Lesson plan

Carefully Find the Adverbs

Carefully find the adverbs in sentences that give more information about the verb! Use this lesson to teach your students how to pick out an adverb and understand what information it gives about the verb.
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Students will be able to identify adverbs in sentences.

(5 minutes)
  • Ask students to think silently to themselves about the answer to the following question: What are all the different ways you could walk?
  • Give students one minute to think to themselves.
  • Direct students to talk to a partner at their table for one minute to share what they came up with.
  • Accept student answers as partnerships share out.
  • Record the adverbs on the board. (Tip: Leave the adverb list up for the duration of the lesson.)
  • Explain to students that they just helped you create a list of words that tell how an action is done.
  • Tell students that today’s lesson will be focused on identifying adverbs.
(8 minutes)
  • Define adverb as a word that describes an action. It can tell how, when, where, or to what extent. Adverbs often end in -ly. The purpose of an adverb is to make the sentence more descriptive and specific. Adverbs help readers visualize and better understand context.
  • Explain that in order to identify an adverb, we first have to find the verb. This is the action in the sentence. After we find the verb, we can ask ourselves, “What word tells more about the action or verb?”
  • Model identifying the verb and then finding the adverb in the sentences on the Find the Adverb worksheet.
  • Complete the 10 questions by using the same think aloud process. Highlight the verb first, and then underline the adverb.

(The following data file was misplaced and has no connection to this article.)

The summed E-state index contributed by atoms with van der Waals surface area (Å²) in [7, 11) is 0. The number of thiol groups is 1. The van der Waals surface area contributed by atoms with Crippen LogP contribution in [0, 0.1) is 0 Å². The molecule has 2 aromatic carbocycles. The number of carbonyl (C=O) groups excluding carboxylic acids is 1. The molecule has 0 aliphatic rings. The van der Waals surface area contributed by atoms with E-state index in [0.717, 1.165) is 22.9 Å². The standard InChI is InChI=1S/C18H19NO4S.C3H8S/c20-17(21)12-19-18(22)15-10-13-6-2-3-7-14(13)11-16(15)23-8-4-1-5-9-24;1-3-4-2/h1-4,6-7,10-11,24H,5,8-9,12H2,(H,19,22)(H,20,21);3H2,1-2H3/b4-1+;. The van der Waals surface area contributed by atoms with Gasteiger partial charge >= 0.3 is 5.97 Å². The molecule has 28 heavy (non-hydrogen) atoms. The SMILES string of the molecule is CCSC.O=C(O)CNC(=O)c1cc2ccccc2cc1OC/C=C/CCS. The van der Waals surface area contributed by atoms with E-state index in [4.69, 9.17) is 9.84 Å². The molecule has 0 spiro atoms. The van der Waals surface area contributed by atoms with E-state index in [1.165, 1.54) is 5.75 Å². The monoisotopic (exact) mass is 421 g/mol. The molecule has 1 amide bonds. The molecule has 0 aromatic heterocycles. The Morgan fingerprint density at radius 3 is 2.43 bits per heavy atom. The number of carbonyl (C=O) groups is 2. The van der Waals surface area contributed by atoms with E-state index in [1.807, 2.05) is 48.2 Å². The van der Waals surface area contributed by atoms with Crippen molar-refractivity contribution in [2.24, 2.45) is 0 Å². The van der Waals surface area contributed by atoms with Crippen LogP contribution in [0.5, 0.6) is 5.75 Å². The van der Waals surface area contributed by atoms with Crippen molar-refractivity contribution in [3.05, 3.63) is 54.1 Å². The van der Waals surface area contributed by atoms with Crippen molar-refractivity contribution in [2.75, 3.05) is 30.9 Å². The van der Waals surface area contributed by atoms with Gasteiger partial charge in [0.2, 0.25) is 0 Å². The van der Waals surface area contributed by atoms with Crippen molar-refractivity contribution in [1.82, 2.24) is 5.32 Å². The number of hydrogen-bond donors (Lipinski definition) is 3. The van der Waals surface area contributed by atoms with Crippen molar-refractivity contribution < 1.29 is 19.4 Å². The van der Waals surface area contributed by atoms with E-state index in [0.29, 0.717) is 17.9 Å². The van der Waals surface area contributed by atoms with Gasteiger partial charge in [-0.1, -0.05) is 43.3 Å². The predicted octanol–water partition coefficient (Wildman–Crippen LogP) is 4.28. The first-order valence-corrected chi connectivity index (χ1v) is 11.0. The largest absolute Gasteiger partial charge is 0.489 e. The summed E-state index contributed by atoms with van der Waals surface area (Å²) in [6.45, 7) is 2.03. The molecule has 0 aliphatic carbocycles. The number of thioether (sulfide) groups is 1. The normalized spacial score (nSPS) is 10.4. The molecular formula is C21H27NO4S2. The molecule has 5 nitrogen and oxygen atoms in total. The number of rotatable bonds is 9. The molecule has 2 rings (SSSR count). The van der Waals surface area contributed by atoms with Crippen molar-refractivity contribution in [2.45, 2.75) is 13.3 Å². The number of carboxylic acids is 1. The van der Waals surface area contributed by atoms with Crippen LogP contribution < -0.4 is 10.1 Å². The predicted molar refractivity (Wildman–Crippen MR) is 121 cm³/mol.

(10 minutes)
  • Show students that you have a piece of chart paper with a three-columned T-chart, and the sections are labeled as the types of adverbs: how, when, and where.
  • Explain to students that they will look at example sentences and identify the adverb. (Examples: The plane flew quickly from Dallas to Atlanta. Yesterday, we went to the airport. The toddler ran away from his mom at the restaurant.)
  • They will write the adverb on their whiteboards. (Tip: Give students a signal for when to flip the board to show their answers.)
  • Review student answers, and circle the correct adverb in the example sentence.
  • Guide students through determining whether the adverb is telling how, when, or where.
  • Tape the example sentence to the appropriate section of the chart.
  • Repeat the process with 10 sentences.
  • Call on non-volunteers to explain how they know they have correctly identified the adverb in the sentence.
(7 minutes)
  • Distribute a copy of the Circle the Adverbs, Quickly! worksheet to each student.
  • Explain to students that they will be circling the adverb that describes the verb.


  • Provide visuals of the adverbs by either acting out or using pictures.
  • Reduce the number of problems on the independent work.


  • Give students a challenge by having them determine the appropriate times to use adjectives or adverbs in sentences. Use the Sentence Builder: Adjectives and Adverbs game.
(3 minutes)
  • Collect the Circle the Adverbs, Quickly! worksheet as a check for understanding.
  • Display the following exit ticket question on the board or document camera:
    • What is the adverb in the following sentence: He smiled widely on picture day. (Answer: widely)
(2 minutes)
  • Show students a video to review the job and examples of adverbs. For example, show the Adverbs 2 Song on Youtube.

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